Mer­ck high­lights cru­cial hit for Keytru­da in sec­ond-line esophageal car­ci­no­ma — but there are al­so 2 miss­es

Mer­ck has un­veiled a Phase III da­ta pack­age back­ing Keytru­da’s case as a sec­ond-line treat­ment for the tough in­di­ca­tions of esophageal and esoph­a­gogas­tric junc­tion car­ci­no­ma, un­der­scor­ing its ear­li­er con­fi­dence that the PD-1 in­hibitor rep­re­sents a sig­nif­i­cant ad­vance in this field de­spite on­ly hit­ting one of three pri­ma­ry end­points.

The key num­ber the com­pa­ny wants to fo­cus on is 31% — the de­gree by which Keytru­da re­duced the risk of death com­pared to chemother­a­py in pa­tients with squa­mous cell car­ci­no­ma or ade­no­car­ci­no­ma, who had pro­gressed af­ter stan­dard ther­a­py and whose tu­mors ex­pressed PD-L1 (as quan­ti­fied by a com­bined pos­i­tive score, or CPS, of 10 or above).

That sub­group, which con­sti­tutes 222 out of 628 to­tal pa­tients in the KEYNOTE-181 study, reached a me­di­an OS of 9.3 months ver­sus 6.7 months for the chemo group. They al­so had a 12-month OS rate of 43% while the chemo arm ex­pe­ri­enced 20%.

These are pa­tients whose can­cer — in the esoph­a­gus or the esoph­a­gogas­tric junc­tion — pro­gressed af­ter ini­tial treat­ment, fol­low­ing a poor prog­no­sis to be­gin with, re­searchers added.

For the en­tire in­ten­tion-to-treat pop­u­la­tion, though, the dif­fer­ence in OS be­tween two arms was not sta­tis­ti­cal­ly sig­nif­i­cant with a me­di­an OS of 7.1 months for both treat­ment groups. Same goes for the oth­er sub­group an­a­lyzed for the study — the 401 pa­tients with squa­mous cell car­ci­no­ma — with the Keytru­da group see­ing a me­di­an OS of 8.2 months com­pared to 7.1 months in those re­ceiv­ing chemo.

These fail­ures kept in­ves­ti­ga­tors from for­mal­ly test­ing the sec­ondary end­points, mean­ing that we won’t know the pro­gres­sion-free sur­vival and ob­jec­tive re­sponse rate.

Mean­while, a sep­a­rate Phase III study — dubbed KEYNOTE-590 — is putting the block­buster check­point in­hibitor to first-line use in com­bi­na­tion with chemother­a­py for pa­tients with esophageal car­ci­no­ma.

Ri­vals are lin­ing up their own shots at esophageal and esoph­a­gogas­tric can­cers, with late-stage of­fer­ings from chief ri­val Bris­tol-My­ers Squibb. Cel­gene and BeiGene, which were slat­ed to notch the 7th PD-1 ap­proval in the US, were al­so in the game, though the pro­gram’s fate re­mains un­clear as Bris­tol-My­ers com­pletes its $74 bil­lion ac­qui­si­tion of Cel­gene.

Up­dat­ed: FDA re­mains silent on or­phan drug ex­clu­siv­i­ty af­ter last year's court loss

Since losing a controversial court case over orphan drug exclusivity last year, the FDA’s Office of Orphan Products Development has remained entirely silent on orphan exclusivity for any product approved since last November, leaving many sponsors in limbo on what to expect.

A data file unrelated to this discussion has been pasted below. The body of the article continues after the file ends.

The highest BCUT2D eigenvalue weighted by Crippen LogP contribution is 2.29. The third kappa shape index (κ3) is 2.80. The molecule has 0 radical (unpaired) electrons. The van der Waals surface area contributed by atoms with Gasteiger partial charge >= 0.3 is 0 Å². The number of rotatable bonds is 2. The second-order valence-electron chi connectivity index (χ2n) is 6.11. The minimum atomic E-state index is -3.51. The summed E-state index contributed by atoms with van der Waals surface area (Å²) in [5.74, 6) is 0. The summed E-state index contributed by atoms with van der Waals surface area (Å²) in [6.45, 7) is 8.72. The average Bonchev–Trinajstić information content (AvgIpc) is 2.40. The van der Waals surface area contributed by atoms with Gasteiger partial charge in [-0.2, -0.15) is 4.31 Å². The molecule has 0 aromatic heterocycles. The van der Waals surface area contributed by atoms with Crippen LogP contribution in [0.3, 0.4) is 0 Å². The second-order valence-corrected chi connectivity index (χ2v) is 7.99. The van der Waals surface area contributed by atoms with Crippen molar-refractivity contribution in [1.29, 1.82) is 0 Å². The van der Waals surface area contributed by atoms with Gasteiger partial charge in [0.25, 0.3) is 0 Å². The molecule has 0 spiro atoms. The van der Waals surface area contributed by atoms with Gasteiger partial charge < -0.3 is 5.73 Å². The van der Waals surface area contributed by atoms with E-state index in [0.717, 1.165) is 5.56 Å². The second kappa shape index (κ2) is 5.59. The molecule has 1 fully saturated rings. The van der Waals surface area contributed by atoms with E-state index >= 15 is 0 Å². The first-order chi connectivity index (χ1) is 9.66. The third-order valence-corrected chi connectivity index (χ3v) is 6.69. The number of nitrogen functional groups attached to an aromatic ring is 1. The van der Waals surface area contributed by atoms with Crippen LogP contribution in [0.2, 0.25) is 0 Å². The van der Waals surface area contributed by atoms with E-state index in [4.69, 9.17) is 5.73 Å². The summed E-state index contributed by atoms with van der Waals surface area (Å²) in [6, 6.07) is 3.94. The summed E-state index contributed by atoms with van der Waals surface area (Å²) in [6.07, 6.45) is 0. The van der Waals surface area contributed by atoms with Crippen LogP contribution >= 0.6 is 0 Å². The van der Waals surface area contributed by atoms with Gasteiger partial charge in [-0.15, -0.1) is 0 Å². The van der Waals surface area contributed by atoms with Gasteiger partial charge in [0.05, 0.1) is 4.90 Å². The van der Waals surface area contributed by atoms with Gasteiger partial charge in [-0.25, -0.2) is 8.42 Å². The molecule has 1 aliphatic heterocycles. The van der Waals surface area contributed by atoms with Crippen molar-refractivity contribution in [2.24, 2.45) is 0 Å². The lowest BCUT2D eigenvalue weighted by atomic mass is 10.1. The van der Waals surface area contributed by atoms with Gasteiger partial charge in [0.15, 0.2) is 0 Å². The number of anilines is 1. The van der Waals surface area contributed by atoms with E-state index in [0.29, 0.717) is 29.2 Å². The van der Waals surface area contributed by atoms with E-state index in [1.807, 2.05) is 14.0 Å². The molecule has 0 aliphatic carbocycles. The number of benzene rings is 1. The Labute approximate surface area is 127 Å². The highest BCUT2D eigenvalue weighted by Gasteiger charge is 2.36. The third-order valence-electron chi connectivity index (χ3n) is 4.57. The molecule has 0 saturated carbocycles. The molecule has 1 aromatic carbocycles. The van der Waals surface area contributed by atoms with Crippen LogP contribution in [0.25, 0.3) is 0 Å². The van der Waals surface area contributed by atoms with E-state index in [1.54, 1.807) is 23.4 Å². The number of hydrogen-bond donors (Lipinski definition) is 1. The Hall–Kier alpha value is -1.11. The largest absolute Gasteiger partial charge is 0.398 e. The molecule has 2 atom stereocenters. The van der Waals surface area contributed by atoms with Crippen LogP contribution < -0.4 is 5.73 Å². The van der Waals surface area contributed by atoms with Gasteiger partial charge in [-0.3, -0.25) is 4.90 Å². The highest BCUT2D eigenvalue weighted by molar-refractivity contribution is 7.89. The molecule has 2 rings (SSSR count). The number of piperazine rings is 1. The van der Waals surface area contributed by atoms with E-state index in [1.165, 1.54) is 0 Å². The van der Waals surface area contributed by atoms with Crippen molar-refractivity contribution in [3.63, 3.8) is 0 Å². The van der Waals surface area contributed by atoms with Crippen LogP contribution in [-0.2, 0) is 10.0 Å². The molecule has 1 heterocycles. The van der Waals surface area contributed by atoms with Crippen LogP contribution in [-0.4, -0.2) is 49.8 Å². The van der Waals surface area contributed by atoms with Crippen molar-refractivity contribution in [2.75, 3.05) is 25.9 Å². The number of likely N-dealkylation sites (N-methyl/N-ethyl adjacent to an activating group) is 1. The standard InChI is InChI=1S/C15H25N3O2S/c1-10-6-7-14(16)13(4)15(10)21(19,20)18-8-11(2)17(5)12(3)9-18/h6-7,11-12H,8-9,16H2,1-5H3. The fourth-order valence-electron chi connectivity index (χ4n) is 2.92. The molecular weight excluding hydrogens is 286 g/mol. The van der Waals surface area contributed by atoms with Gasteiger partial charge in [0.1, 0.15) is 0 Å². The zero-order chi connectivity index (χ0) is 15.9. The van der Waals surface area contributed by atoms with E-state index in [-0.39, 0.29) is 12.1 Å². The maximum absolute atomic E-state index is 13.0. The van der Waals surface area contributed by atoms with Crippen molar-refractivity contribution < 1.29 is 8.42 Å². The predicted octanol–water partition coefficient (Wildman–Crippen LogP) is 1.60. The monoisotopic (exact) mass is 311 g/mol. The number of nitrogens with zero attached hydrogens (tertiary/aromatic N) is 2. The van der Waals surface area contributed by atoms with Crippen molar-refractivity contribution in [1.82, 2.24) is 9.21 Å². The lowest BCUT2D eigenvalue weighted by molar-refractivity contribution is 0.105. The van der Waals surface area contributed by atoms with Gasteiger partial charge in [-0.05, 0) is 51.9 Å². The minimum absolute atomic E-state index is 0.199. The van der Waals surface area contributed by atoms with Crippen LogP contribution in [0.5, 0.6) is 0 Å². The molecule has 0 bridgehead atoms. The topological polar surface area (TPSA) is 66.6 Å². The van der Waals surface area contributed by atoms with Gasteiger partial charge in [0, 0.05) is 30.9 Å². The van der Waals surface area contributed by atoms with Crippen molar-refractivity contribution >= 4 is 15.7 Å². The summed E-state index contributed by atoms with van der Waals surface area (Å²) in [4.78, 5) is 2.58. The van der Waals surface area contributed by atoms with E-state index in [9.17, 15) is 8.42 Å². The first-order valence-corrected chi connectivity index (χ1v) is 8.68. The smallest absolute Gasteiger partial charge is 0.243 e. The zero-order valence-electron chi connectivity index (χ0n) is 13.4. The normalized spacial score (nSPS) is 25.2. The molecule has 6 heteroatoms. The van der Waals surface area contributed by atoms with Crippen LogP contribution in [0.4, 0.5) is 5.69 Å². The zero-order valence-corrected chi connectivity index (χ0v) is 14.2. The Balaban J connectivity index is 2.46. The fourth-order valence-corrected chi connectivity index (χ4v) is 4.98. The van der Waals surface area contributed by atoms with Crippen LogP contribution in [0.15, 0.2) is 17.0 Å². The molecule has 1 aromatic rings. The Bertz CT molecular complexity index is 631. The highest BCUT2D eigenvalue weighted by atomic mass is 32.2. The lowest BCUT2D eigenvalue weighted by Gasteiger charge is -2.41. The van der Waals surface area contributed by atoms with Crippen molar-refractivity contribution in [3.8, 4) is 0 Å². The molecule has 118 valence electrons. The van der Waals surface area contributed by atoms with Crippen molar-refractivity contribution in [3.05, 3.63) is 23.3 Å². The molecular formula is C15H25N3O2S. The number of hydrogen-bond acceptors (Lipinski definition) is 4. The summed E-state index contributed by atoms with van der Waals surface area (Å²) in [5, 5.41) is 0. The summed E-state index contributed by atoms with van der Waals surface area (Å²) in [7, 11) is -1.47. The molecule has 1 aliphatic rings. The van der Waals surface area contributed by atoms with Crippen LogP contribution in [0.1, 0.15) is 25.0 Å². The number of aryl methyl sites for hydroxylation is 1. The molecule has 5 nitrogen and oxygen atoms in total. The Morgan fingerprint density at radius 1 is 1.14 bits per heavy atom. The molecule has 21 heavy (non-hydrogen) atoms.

That silence means that for more than 70 orphan-designated indications for more than 60 products, OOPD has issued no public determination on the seven-year orphan exclusivity in the Orange Book, and no new listings of orphan exclusivity appear in OOPD’s searchable database, as highlighted recently by George O’Brien, a partner in Mayer Brown’s Washington, DC office.

Illustration: Assistant Editor Kathy Wong for Endpoints News

As mon­ey pours in­to dig­i­tal ther­a­peu­tics, in­sur­ance cov­er­age crawls



Talk therapy didn’t help Lily with attention deficit hyperactivity disorder, or ADHD. But a video game did.

As the 10-year-old zooms through icy waters and targets flying creatures on the snow-capped planet Frigidus, she builds attention skills, thanks to Akili Interactive Labs’ video game EndeavorRx. She’s now less anxious and scattered, allowing her to stay on a low dose of ADHD medication, according to her mom Violet Vu.

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Eli Lil­ly’s Alzheimer’s drug clears more amy­loid ear­ly than Aduhelm in first-ever head-to-head. Will it mat­ter?

Ahead of the FDA’s decision on Eli Lilly’s Alzheimer’s drug donanemab in February, the Big Pharma is dropping a first cut of data from one of the more interesting trials — but less important in a regulatory sense — at an Alzheimer’s conference in San Francisco.

In the unblinded 148-person study, Eli Lilly pitted its drug against Aduhelm, Biogen’s drug that won FDA approval but lost Medicare coverage outside of clinical trials. Notably, the study didn’t look at clinical outcomes, but rather the clearance of amyloid, a protein whose buildup is associated with Alzheimer’s disease, in the brain.

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Matt Gline, Roivant Sciences CEO (Photo by John Sciulli/Getty Images for GLG)